Background and overall aims:

Deep Brain Stimulation (DBS) entails the surgical implantation of miniature electrode arrays deep within the brain. These electrodes are connected to a pacemaker-like neurostimulator implanted under the skin in the chest. Similar to the way a pacemaker jolts the heart to keep rhythm, the neurostimulator provides pulses of electricity to the brain to suppress abnormal activity. This therapy has been used for over two decades and has resulted in remarkable outcomes for patients.

One of the most important aspects of DBS surgery is the accurate placement of the electrodes. The neurosurgeon must carefully guide the electrode array (1.3mm diameter) deep within the brain to a target which is about 5mm in length – the size of a pea. Being just a millimetre off-target reduces treatment efficacy and leads to unwanted side-effects (such as slurred speech). Consequently, poorly positioned electrodes are often removed and (if possible) re-positioned during a second surgery. Neurosurgery is not without risk and second revision surgery is avoided at all costs.

The neurosurgical team relies on medical imaging (MRI and CT) to plan electrode trajectories (avoiding major blood vessels and regions of importance) as well as to verify final placement once implanted. This process is subjective, requiring a highly experienced neurologist and neurosurgeon familiar with brain anatomy to determine the target site and judge implant accuracy. This approach is inadequate for scientific endeavours, which require far more stringent reporting. An exact measure of targeting accuracy is needed in situations where we may consider the difference between two surgical techniques.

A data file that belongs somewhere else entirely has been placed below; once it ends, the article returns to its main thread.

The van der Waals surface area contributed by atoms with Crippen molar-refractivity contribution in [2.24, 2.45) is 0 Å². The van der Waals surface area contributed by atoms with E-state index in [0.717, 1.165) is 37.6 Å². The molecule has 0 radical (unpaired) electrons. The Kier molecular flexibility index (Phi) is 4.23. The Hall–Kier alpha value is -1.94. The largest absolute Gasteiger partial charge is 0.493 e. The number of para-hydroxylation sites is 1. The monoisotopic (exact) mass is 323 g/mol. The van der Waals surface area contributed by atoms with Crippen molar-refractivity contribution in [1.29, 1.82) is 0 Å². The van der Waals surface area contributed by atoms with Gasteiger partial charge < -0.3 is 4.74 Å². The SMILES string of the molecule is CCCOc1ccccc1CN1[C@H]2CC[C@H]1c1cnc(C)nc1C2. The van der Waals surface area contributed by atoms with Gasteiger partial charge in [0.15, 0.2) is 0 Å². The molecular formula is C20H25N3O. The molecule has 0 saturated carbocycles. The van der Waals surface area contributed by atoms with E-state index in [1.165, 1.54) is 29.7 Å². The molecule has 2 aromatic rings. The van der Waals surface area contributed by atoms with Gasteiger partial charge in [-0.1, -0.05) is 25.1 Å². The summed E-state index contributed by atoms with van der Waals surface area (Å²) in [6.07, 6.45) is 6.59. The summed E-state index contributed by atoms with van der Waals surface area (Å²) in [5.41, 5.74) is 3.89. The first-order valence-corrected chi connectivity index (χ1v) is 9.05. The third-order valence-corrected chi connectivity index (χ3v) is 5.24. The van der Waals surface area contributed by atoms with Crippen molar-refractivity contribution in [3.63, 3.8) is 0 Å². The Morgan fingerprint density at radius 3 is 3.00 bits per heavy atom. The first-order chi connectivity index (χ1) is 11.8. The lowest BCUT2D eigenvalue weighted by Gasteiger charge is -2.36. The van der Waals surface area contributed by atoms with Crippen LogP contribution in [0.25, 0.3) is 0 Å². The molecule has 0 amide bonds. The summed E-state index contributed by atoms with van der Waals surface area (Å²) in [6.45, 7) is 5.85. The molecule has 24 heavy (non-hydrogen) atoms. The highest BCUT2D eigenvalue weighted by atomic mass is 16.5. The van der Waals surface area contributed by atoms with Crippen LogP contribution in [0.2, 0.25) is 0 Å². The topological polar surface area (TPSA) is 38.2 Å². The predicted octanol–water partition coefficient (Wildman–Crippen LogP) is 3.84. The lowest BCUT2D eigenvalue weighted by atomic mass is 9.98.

At present, there are several manual processes or assumptions required to undertake neuroimaging analysis:

  1. The orientation of the images must be rotated to conform to a standardised coordinate system
  2. The neurosurgical target within the brain must be labelled on an individual basis
  3. An assumption is made that the electrode array has not rotated axially (e.g. due to torsion) after implantation

This research project will aim to address each of the limitations noted above.

General methods to be used in the project:

  • Algorithm development (many existing algorithms written in C++)
  • Data science (Python or equivalent)
  • Digital signal processing (particularly image processing; co-registration and normalisation techniques)
  • Mathematics (Matrices, Transformations, Vector operations)
  • Statistics and machine learning
  • Data visualisation (2D/3D)
  • Clinical trial execution and management

 Suitable Background of Students:

This project would suit an electronics or biomedical engineer with a background in programming, data science, and mathematics. Previous experience with image processing and neuroimaging analysis will be highly regarded. Strong communication skills (verbal and written) must be demonstrated and a willingness to work in a flexible environment within a multidisciplinary team is crucial.

For all enquiries please email [email protected]

Supervisors: A/Prof Kate Fox (RMIT), Dr Thushara PereraA/Prof James Fallon